January 13, 2023 – A pioneer in the development of the cybersecurity recruiting industry, Matt Comyns co-founded Artico Search with Mercedes Chatfield-Taylor to lead the team helping companies protect against cyberwarfare. He built the original cybersecurity search practices at two global firms – Russell Reynolds Associates and Caldwell – filling more than 300 executive level searches in a hyper-competitive market by serving as a trusted advisor for chief information security officers. He developed his vast network as founding CEO and sales executive at tech and media companies in New York, San Francisco, and Beijing.
Mr. Comyns recently sat down with Hunt Scanlon Media to share his thoughts on the competitive cybersecurity recruiting landscape.
Matt, since we last spoke can you tell me what you are seeing in cybersecurity recruiting?
Despite the market turbulence, many organizations of all sizes and funding levels are looking to hire security professionals at various levels. CISO recruiting remains important to funds that have invested significant capital in portfolio companies; many companies that are weathering the turbulence well continue to increase the size of their budgets and teams irrespective of the macro conditions. Candidates actively seeking a new role have options and many end up with multiple offers; this consequently leads to the continued upward pressure on compensation for high-caliber candidates – this is especially true of security professionals on the technical side of security (security engineering, security architecture, incident response, etc.)
How difficult is to recruit cybersecurity executives?
In a market this competitive it is always a challenge to recruit, so relationships are critical. Recruiting cyber executives is all about trust – does the candidate pool trust the recruiter, do they develop trust with a hiring manager and critical stakeholders? To stay ahead, we spend a lot of time in the trenches with the candidate pool so they know we have their best interests at heart and try to find them a position that works for all parties – it’s not about filling a role, it’s about finding a long-term match for the business and the candidate.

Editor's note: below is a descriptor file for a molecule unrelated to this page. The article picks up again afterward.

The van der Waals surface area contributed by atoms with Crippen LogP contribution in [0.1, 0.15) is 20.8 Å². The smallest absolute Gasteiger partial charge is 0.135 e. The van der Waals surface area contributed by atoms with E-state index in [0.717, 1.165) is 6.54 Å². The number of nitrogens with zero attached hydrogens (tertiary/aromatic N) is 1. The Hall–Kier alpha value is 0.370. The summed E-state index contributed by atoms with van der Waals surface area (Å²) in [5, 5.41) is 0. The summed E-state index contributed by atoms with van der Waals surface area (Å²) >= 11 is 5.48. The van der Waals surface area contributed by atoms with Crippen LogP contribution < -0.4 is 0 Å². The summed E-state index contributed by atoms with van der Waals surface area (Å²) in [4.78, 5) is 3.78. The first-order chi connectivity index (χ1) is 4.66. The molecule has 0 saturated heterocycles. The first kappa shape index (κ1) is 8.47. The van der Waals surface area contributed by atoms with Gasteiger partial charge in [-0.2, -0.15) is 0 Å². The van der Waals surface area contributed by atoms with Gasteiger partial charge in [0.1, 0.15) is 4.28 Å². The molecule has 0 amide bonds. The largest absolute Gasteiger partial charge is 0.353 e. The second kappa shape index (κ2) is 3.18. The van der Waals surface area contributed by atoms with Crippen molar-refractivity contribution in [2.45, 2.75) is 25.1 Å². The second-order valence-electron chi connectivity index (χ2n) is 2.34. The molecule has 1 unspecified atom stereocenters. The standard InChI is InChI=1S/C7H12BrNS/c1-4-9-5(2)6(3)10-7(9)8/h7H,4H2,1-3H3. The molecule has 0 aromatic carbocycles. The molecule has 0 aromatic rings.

What is the current demand for CISOs?
Heading into 2023 we’re seeing demand down from where it was a year ago, but up from where it was two to three months
ago. Companies that are scaling remain in the market for CISOs, particularly if there’s a departure or there is external pressure from investors to formalize or mature a program.
What value do CISOs bring to organizations?
Mature CISOs have elevated themselves from tech executives to business risk executives, so the value a strong security leader can bring to an organization is significantly greater than it was 10 or even five years ago. At this point in the CISO journey, security leaders are not only conducting security due diligence, but many are identifying acquisition targets for complementary tech, something mostly unheard of in the not-too-distant past. CISOs serve as the quarterback during an incident, and likely have a playbook to manage responses; they are the face of security internally as well as with customers
What do CISOs need to know moving forward as technology continues to evolve?
CISOs need to keep a pulse on the latest vendor trends and technologies. They need to know what their own company development pipeline looks like, and how it compares from a security perspective, and if they’re at a security product company, from a product differentiation and end-user solutions perspective. The threat environment continues to get more complex, so understanding what industry peers are facing, and how they are mitigating these threats is essential to the success of their programs.
Can you share some search work you have done for cyber security executives?
CISO searches for technology portfolio companies of a16z and Vista as well as privately-held multi-billion Cox Automotive. Team build work for pre-IPO companies like Justworks, as well as team-build work for companies like Mandiant (acquired by Google this year), Chubb Insurance, Charles Schwab, JPMC, Clear Secure, among others.
What do you see for this sector in the next five to 10 years?
The security transformation is likely a 30-year journey and we are heading into year 10 since the Target breach of 2013 that brought security to the forefront of business risk. Our data (coming out of our Artico Search / IANS 2022 CISO survey) indicates that budgets and compensation continue to increase, we expect that trend to continue. Over the next five to 10 years, we’ll likely see a heavier push to automate tasks as companies continue to battle for talent.
Any other trends that you would like to share?
We’re also seeing many cloud-forward and cloud-native companies merging the CIO and CISO roles into one, we expect that trend to continue and be adopted in more places as more companies move away from traditional tech stacks and into the cloud. CISOs will continue to get more reps in front of boards and leadership teams, and we would expect that over the next decade they will likely be viewed as true business risk executives at even more companies than they are today.